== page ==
Luckily, the X20 is trying to compensate parallax error in the OVF by illuminating parallax-corrected AF frames once focus has been locked and the X20 “knows” the camera-object distance.
Let’s have a look at the AF field grid of the X20 OVF:
This is just a schematic, as you can’t actually see the black grid in the viewfinder. It’s invisible, but the camera will illuminate different AF fields in green once focus has been locked, showing you where or what it has actually focused on.
Like the X100, X100S and X-Pro1, the OVF of the X20 only supports the camera’s inner 25 (5 x 5) AF fields. Let’s assume you have selected the central AF field with the AF button. You can’t normally see your selection in the OVF, but you can make it temporarily visible (in blue) by pressing the AF-L button. Here we go:
This is also where the camera would focus without parallax error. For example, if you are shooting a far away landscape, parallax is not an issue and the X20 will confirm focus in the central AF field with a green rectangle like this:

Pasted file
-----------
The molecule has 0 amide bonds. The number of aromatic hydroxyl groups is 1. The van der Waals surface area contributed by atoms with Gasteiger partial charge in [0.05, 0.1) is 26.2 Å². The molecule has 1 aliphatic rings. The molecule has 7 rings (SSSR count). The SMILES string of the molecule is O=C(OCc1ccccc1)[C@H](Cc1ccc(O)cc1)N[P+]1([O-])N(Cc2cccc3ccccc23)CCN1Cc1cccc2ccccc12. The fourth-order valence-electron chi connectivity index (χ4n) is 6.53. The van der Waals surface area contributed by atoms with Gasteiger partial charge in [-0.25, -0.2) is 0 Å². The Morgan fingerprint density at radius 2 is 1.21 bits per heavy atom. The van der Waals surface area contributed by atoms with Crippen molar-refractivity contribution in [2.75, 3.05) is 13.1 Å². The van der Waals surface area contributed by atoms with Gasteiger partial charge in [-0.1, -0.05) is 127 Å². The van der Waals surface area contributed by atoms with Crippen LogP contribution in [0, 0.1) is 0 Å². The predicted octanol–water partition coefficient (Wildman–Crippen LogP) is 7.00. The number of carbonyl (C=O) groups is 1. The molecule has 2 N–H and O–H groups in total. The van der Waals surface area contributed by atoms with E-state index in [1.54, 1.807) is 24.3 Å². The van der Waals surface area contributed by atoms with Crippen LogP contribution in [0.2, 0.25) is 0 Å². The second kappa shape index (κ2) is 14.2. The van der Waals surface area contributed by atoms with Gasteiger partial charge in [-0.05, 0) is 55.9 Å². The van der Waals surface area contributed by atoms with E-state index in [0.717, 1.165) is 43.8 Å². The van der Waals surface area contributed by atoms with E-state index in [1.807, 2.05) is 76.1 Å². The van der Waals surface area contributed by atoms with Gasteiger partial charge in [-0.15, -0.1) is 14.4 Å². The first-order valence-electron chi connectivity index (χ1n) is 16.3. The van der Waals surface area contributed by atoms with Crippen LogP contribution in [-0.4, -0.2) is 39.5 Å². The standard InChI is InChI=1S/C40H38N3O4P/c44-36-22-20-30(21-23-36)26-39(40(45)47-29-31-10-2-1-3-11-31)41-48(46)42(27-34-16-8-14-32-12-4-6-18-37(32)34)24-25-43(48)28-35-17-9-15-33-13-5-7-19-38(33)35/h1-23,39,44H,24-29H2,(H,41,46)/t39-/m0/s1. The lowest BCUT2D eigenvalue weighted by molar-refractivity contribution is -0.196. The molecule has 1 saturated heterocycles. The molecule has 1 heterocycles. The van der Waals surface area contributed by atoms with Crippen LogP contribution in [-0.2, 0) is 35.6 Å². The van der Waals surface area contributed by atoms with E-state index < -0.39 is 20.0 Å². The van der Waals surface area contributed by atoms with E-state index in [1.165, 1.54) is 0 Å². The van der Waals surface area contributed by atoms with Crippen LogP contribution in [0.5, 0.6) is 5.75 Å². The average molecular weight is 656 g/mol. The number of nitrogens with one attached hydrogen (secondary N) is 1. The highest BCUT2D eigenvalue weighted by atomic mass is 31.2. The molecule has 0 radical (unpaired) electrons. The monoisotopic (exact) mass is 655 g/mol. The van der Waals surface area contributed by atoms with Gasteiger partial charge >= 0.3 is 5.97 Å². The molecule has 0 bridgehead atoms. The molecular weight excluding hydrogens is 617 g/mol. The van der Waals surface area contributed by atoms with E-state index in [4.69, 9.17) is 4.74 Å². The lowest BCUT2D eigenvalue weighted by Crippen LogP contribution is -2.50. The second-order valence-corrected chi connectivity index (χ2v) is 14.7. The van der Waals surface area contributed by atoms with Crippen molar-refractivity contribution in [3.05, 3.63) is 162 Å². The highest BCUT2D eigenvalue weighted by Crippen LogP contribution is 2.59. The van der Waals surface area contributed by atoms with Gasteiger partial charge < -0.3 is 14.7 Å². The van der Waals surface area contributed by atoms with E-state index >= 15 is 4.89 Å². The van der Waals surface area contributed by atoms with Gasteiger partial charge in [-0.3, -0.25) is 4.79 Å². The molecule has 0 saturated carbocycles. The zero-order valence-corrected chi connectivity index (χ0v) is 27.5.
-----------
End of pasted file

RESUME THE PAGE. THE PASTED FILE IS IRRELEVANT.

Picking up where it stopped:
I used the red circle to illustrate the area the camera is actually focusing on. All is nice and dandy here.
But what if you are focusing on a nearby object? In this case, the AF frames in the OVF may look like this:
Here, the camera tells you that it’s actually focusing on an area slightly below the central AF field.
The view may also look like this:
In this example, the actual AF area is located slightly below and also slightly right of the central AF field.
Here’s another option:
In this example, the actual AF area is offset one full AF frame below as well as slightly to the right of the selected central AF field.
On order to achieve correctly focused results, you have to make sure that in the OVF, the actual AF area (as illustrated by my red dots) is located above the object you want to be in focus. If this is not the case, reframe and try again.
If the object you are focusing on is too close for the camera to correctly indicate parallax error in the OVF, it won’t illuminate an AF field at all and instead display a blinking green flower symbol:
In this case, better use the LCD to focus.
If you select one of the 24 outer AF fields on the LCD that aren’t fully supported in the OVF, the OVF display will change to reflect this selection. Here are a few examples, each indicating that one of three possible outer AF fields is currently active:
Offering parallax-corrected AF field frames in the OVF makes the X20 quite unique and its viewfinder pretty useful. It’s notable that this powerful feature is barely mentioned or explained in the X20 owner’s manual. Maybe this is Fuji’s way of telling me to write more camera books? Scroll down to the very end if you also shoot with a X-Pro1 or X-E1—my book “Mastering the Fujifilm X-Pro1” may be right up your alley.